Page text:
2014 Popular Woodworking Compilation CD
Just in time for a holiday gift (possibly for yourself), we have available all seven issues of Popular Woodworking Magazine from 2014 on one CD. (I’m told a download version of the whole shebang will be added at the same link shortly.)
You can read the back-cover copy on the store site – that text speaks to the wide variety of projects, techniques and instruction presented in 2014.
But no sense in simply reprinting that here (other than that it would save me some time) … so here are my five favorite articles from 2014 (with the perhaps obvious caveat that they represent my specific interests in one way or another).
“Roy Underhill’s Nail Cabinet,” by Christopher Schwarz (February)
I’ve been looking at the inspiration for this piece on television since 1981 or so, when I used to watch “The Woodwright’s Shop” on Saturday mornings sometimes while I was visiting my grandparents (my grandfather trained as a cabinetmaker in high school).
What amazed me when I saw the actual cabinet in Roy’s shop was that it had been made from an old crate. And even though some of the construction methods were curious, it’s held together for a long, long time (Roy didn’t make the cabinet; it’s a yard-sale find). In this article, Chris reproduces the original – right down to the curious construction. (FWIW: What amuses me most about the article is that Chris used a table saw during the build…ah, the irony.)
“Inlaid Jewelry Box,” by Autumn Doucet (April)
I think I liked this one in large part because of the new challenges it presents (to me). I’ve never worked with shell, and most of what I build is quite large. I find small things are far more difficult to make well, so the intricacy of this lovely small piece makes it a particularly impressive thing.
Also, it was fun to trade ideas on proper punctuation and sentence structure with Autumn (the winner of our 2013 PWM Excellence Awards); she also teaches English…and we disagree on some things. (Yes, I find it entertaining to discuss syntax and the like. I’m a hoot at parties, I can tell you.)
“Spoon Carving,” by Peter Follansbee (June)
When I was a teenager, I had this vague notion that it might be fun to follow the Grateful Dead; I went to a few shows and changed my mind. (It seems I like hot showers and hot food a little too much for that life.) But in England’s Peak District, there is a delightful-sounding event called SpoonFest, and it sounds rather like a short GD stint – camping, beer and interesting folks included. For that, I’d skip the hot shower for a few days. Also, Peter wears a lot of tie-dye; maybe that’s why I equate the two.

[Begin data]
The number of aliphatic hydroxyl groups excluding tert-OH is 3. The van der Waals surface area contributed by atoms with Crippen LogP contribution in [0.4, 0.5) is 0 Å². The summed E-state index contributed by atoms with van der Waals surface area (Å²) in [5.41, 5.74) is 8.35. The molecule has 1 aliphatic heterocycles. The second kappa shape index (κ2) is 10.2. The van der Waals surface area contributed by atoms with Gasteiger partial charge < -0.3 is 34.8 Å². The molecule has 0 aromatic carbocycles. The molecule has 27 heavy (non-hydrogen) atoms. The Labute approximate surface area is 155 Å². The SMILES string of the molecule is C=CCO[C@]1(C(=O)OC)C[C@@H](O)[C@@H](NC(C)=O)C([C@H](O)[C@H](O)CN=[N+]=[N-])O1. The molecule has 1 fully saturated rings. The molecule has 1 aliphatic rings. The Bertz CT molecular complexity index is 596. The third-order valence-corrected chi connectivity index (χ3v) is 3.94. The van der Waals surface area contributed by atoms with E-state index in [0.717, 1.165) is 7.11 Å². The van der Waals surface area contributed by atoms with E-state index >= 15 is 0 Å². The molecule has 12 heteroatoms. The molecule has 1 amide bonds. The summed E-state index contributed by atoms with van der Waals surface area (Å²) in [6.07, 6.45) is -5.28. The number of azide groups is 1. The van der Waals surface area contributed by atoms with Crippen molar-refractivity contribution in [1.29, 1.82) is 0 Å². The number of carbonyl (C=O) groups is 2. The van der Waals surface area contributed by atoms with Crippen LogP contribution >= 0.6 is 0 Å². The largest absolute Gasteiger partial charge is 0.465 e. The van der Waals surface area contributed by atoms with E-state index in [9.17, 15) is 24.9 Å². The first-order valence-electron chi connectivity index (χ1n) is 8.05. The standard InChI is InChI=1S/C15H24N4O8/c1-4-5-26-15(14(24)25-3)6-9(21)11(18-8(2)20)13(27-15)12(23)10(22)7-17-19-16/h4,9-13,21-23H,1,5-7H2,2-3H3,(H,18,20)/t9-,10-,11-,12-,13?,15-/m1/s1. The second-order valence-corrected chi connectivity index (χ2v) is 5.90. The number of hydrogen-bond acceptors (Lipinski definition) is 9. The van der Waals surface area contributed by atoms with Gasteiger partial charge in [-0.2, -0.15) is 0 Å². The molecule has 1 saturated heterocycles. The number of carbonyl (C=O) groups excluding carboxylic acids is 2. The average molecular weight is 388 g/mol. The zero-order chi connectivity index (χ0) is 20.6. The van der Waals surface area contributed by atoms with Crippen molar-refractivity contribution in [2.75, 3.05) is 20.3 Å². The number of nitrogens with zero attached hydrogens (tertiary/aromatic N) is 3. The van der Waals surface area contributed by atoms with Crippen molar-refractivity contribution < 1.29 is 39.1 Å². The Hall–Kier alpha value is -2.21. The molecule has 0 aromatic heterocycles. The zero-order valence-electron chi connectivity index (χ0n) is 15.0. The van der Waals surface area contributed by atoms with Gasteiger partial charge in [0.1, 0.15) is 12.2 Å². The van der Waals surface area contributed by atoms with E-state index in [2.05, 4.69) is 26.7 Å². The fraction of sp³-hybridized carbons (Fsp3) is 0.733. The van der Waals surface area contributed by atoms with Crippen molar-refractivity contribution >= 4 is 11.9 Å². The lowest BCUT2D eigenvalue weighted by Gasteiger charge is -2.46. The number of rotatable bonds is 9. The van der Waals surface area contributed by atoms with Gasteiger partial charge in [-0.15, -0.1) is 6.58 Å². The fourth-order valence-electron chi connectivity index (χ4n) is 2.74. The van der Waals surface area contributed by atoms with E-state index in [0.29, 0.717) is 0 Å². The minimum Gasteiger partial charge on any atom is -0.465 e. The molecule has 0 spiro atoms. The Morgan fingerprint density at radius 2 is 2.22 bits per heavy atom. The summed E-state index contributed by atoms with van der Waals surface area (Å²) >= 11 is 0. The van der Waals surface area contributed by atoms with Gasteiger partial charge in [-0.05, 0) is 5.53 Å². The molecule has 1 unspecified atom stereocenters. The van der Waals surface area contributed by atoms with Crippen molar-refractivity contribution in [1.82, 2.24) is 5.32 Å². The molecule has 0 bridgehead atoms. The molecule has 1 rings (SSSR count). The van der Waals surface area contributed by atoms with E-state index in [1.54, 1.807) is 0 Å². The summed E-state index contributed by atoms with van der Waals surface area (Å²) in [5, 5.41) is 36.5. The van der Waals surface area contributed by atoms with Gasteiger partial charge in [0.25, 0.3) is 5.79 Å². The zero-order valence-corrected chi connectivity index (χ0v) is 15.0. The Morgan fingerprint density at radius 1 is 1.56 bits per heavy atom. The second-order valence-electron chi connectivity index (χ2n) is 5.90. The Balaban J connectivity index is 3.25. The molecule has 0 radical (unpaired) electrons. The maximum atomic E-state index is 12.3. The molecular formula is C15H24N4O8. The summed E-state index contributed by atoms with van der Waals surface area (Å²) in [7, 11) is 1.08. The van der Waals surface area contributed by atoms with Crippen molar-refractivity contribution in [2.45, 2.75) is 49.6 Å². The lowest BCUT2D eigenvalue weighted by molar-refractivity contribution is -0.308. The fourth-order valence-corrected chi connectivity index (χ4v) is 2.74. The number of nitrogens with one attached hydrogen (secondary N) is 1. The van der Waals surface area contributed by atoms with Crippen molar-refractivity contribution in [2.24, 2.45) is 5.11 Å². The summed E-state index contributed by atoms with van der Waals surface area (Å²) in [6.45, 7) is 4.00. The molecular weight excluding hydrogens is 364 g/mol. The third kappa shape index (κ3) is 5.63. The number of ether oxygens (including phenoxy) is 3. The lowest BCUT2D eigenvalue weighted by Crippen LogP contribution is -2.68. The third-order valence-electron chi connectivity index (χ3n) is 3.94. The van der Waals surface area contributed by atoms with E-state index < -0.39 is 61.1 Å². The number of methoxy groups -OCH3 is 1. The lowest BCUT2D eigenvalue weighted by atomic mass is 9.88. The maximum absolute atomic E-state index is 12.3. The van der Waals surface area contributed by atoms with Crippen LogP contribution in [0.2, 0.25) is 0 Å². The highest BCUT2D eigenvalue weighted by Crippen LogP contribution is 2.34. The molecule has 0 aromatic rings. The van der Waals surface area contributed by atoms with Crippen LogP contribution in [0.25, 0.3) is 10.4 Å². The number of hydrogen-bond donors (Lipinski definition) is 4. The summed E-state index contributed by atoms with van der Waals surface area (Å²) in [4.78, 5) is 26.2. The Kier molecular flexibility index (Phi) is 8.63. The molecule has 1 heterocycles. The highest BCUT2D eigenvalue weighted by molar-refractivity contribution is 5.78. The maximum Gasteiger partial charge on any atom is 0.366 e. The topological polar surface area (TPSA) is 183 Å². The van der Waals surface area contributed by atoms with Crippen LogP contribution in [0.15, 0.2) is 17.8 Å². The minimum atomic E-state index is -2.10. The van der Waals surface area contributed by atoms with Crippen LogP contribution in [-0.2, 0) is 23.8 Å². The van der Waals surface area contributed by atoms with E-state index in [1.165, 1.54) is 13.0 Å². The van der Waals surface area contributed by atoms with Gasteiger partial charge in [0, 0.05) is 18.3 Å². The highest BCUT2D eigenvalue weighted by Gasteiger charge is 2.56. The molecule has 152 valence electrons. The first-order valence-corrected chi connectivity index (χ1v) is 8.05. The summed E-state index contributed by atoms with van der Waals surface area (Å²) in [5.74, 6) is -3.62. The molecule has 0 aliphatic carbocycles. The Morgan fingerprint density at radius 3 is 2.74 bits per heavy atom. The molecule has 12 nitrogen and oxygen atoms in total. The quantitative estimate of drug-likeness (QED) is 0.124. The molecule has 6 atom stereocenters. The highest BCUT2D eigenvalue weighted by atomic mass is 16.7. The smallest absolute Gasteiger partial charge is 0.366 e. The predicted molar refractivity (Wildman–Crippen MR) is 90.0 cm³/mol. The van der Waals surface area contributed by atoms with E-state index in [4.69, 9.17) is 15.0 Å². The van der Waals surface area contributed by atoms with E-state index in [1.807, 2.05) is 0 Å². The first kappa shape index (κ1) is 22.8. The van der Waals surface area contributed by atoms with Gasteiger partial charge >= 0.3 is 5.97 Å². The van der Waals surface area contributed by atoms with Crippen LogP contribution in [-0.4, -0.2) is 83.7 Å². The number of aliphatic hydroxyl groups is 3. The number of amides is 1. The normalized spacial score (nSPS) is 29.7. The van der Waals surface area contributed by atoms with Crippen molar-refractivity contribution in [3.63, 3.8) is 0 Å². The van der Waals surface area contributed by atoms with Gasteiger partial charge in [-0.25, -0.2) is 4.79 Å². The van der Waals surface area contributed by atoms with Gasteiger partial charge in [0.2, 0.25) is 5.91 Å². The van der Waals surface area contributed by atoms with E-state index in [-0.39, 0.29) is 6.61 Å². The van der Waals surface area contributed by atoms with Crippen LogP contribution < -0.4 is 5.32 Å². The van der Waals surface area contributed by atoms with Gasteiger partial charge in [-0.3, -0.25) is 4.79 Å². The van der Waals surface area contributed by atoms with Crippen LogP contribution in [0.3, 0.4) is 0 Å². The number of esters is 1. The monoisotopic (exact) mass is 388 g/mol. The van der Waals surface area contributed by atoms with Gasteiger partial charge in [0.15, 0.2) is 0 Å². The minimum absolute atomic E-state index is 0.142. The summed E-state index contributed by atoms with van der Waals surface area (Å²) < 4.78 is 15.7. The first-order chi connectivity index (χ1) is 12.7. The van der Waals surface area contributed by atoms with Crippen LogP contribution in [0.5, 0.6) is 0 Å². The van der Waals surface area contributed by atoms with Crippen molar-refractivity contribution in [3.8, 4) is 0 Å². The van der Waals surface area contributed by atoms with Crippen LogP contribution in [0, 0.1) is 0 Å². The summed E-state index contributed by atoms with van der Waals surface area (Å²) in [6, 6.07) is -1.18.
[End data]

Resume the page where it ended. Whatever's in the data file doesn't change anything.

Anyway, spoon carving is a lot of fun. It uses found wood and few tools – and with a little practice, it’s fairly simple to turn out a respectable spoon with but a small investment in time.
“Bench Plane Restoration,” by Willard (Bill) Anderson (August)
I typically use metal bench planes, but I do have a few old wooden planes that I’d like to get back into working order. So this article on refurbishing is just the ticket.
Also, Bill recommends researching any tool before performing surgery on it, so it’s a good excuse to buy a couple of books I’ve been wanting (W.L. Goodman’s “British Planemakers from 1700” and the Pollacks’ “A Guide to the Makers of American Wooden Planes).
“Federal Bow-front Table,” by Frank Vucolo (December)
As I say admit in an upcoming issue (spoiler alert), I don’t really like the look of Federal furniture. (That said, the veneer and inlay techniques it takes to make this style are skills worth having.) So what makes this article stand out for me is not the subject, but the incredibly good-natured author.
This was Frank’s first time working with us (his November article on bookend inlay was in conjunction with this article), and I gave him a very hard time indeed. Frank was my poster boy at Woodworking in America; I used his manuscript to take attendees through the editing, layout and proofing process, so everyone got to see the “blood” I’d dripped onto his story. As far as a I know, Frank’s genial smiles and hearty laughs were real…but if I ever find myself in his New Jersey hometown, I’d best keep up my guard.
So there you go: my top-five of 2014 (though we had far more than five good articles in 2014, if I do say so myself.)
Order your copy of the 2014 Popular Woodworking Magazine CD today – it’s searchable, printable and takes up almost no room on a shelf.